As all Brentford fans will be aware, and the wider football world will awaken to as the months tick past, this time next year our club, and especially our supporters, will all be bracing ourselves for a real shock to the system.
I really don’t think it is an exaggeration, or an overly dramatic parallel to make, but leaving Griffin Park is going to represent a life-changing moment… maybe even life-defining for some of us. Many among our flock are long in the tooth enough to have spent half a century or more watching their football at our proud old stadium, and the loss of our church will be akin to mourning a loved one. And I don’t use these religious analogies lightly either.
I won’t expand upon this spiritual sentiment, or profound sense of belonging, to anyone who does not already understand – but for those that do, the sound of the whistle blowing for the final time, or the click of the last person to push their way through the antique turnstiles, or the vision of the final blubbering Bee being ushered out before the gates close for the last time – will be deeply traumatic. Tears will be shed, without a doubt, and a tangible, mortal moment will be shared.
Griffin Park may have outlived several generations of Brentford supporters, however, time stops for no man, woman or child, that is for sure… things move on… progress must be made… evolution cannot be stopped. Griffin Park will be no more.
But as much as we must look forward and be hopeful for a bright, long future, equally, we must never forget.
One of my proudest moments as a Brentford fan was co-producing the Griffin Park book (if you’ve not go one yet click the link at the top of the page or here) with my good friend Mark Croxford. The project allowed us to sieve back through time and re-live some of the long-forgotten, or overlooked, significant moments in the ground’s life. And if I drop dead tomorrow, then that is my legacy. One that I’m proud of.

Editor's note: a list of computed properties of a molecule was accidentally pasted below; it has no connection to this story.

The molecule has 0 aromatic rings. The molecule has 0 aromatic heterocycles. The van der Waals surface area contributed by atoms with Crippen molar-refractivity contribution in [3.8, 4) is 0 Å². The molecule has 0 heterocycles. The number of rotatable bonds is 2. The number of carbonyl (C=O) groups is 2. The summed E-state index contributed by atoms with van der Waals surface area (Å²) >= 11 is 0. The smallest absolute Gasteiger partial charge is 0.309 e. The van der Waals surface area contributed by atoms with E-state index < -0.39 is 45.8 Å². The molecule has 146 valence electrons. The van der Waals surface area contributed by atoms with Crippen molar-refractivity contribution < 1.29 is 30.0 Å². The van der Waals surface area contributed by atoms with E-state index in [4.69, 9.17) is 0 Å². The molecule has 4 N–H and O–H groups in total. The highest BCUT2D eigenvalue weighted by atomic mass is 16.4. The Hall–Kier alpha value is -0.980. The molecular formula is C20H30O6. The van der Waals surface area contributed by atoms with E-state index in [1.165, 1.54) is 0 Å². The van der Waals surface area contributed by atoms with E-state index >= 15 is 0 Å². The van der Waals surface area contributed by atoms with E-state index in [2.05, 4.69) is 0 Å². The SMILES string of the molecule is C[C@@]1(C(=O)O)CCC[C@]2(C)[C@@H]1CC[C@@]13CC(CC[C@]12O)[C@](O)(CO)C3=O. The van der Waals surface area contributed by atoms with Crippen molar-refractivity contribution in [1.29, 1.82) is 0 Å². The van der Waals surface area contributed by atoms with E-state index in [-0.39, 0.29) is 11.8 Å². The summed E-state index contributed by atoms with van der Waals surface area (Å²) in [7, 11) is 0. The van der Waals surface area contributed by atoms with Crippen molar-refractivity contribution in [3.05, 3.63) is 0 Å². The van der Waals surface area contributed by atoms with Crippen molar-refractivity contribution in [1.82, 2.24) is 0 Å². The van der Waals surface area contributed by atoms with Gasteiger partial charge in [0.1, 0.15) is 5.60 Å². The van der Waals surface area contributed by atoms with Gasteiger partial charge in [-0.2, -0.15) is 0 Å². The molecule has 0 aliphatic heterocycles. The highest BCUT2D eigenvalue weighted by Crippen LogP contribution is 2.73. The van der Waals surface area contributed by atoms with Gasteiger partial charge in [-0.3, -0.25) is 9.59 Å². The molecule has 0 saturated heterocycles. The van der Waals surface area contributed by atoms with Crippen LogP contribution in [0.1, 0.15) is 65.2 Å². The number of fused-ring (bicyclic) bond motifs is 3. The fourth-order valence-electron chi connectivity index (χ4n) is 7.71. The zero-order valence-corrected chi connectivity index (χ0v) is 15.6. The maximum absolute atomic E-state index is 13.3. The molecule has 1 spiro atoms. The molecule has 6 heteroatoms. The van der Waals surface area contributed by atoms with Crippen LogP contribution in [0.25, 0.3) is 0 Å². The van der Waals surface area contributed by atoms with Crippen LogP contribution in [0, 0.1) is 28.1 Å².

Because, even if I do say so myself, the pages we crafted are magnificent, and packed full of love for those who came before us. The photos and the stories certainly bring the journey back to life, and help us all revisit days gone by…. underlining that the club meant as much to the B’s and Bees fans of yesteryear every bit as much as the club does today. That’s something else we must not forget. Brentford Football Club is not all about the here and now, it is about the back then, too.
Thinking of Griffin Park as a living, breathing organism helps I feel. As much as we’d love to stay here forever, and let the modern world carry on around us in blissful denial, our stadium is on its last legs, and you can’t deny otherwise. It’s not quite at the Dignitas stage, admittedly, and if we wanted to play lower or non-League football forever, perhaps we could stay, but that’s not a wise thing to do any longer.
So, am I excited about the future? Well, I’m not sure quite yet. I still can’t picture myself sat, or standing safely, in the West Stand Lionel Road, and I’m usually quite good at imagining situations.
I’ll be there, like most of you, I have no doubt, but I’m not looking forward to this time next year.
Not one little bit… are you?
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